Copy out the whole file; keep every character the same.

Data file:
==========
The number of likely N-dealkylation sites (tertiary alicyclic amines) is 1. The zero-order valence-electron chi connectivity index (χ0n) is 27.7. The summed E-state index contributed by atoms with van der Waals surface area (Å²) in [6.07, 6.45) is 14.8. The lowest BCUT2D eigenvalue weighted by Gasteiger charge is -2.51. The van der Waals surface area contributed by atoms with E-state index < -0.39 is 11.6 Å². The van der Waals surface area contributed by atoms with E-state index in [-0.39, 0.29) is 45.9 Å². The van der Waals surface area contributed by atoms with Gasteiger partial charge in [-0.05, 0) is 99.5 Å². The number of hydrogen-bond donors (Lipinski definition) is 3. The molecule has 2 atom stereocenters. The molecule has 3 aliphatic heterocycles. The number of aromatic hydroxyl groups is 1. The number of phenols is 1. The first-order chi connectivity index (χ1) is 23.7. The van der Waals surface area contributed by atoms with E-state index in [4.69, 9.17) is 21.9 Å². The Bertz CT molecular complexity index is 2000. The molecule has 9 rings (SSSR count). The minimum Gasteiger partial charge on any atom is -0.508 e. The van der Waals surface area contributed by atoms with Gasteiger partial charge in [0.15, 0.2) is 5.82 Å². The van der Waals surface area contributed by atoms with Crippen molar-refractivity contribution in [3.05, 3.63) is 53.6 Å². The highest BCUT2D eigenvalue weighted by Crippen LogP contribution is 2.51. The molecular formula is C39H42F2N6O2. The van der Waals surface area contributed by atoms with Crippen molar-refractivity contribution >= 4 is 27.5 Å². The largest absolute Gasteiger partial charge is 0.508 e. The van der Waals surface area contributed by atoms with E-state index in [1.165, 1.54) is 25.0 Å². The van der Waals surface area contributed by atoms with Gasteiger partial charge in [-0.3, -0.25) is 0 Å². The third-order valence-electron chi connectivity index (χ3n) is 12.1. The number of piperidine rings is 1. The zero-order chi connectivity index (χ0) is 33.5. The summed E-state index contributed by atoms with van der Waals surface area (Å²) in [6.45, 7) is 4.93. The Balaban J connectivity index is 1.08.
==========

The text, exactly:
The number of likely N-dealkylation sites (tertiary alicyclic amines) is 1. The zero-order valence-electron chi connectivity index (χ0n) is 27.7. The summed E-state index contributed by atoms with van der Waals surface area (Å²) in [6.07, 6.45) is 14.8. The lowest BCUT2D eigenvalue weighted by Gasteiger charge is -2.51. The van der Waals surface area contributed by atoms with E-state index < -0.39 is 11.6 Å². The van der Waals surface area contributed by atoms with E-state index in [-0.39, 0.29) is 45.9 Å². The van der Waals surface area contributed by atoms with Gasteiger partial charge in [-0.05, 0) is 99.5 Å². The number of hydrogen-bond donors (Lipinski definition) is 3. The molecule has 2 atom stereocenters. The molecule has 3 aliphatic heterocycles. The number of aromatic hydroxyl groups is 1. The number of phenols is 1. The first-order chi connectivity index (χ1) is 23.7. The van der Waals surface area contributed by atoms with E-state index in [4.69, 9.17) is 21.9 Å². The Bertz CT molecular complexity index is 2000. The molecule has 9 rings (SSSR count). The minimum Gasteiger partial charge on any atom is -0.508 e. The van der Waals surface area contributed by atoms with Gasteiger partial charge in [0.15, 0.2) is 5.82 Å². The van der Waals surface area contributed by atoms with Crippen molar-refractivity contribution in [3.05, 3.63) is 53.6 Å². The highest BCUT2D eigenvalue weighted by Crippen LogP contribution is 2.51. The molecular formula is C39H42F2N6O2. The van der Waals surface area contributed by atoms with Crippen molar-refractivity contribution >= 4 is 27.5 Å². The largest absolute Gasteiger partial charge is 0.508 e. The van der Waals surface area contributed by atoms with E-state index in [1.165, 1.54) is 25.0 Å². The van der Waals surface area contributed by atoms with Gasteiger partial charge in [-0.3, -0.25) is 0 Å². The third-order valence-electron chi connectivity index (χ3n) is 12.1. The number of piperidine rings is 1. The zero-order chi connectivity index (χ0) is 33.5. The summed E-state index contributed by atoms with van der Waals surface area (Å²) in [6.45, 7) is 4.93. The Balaban J connectivity index is 1.08.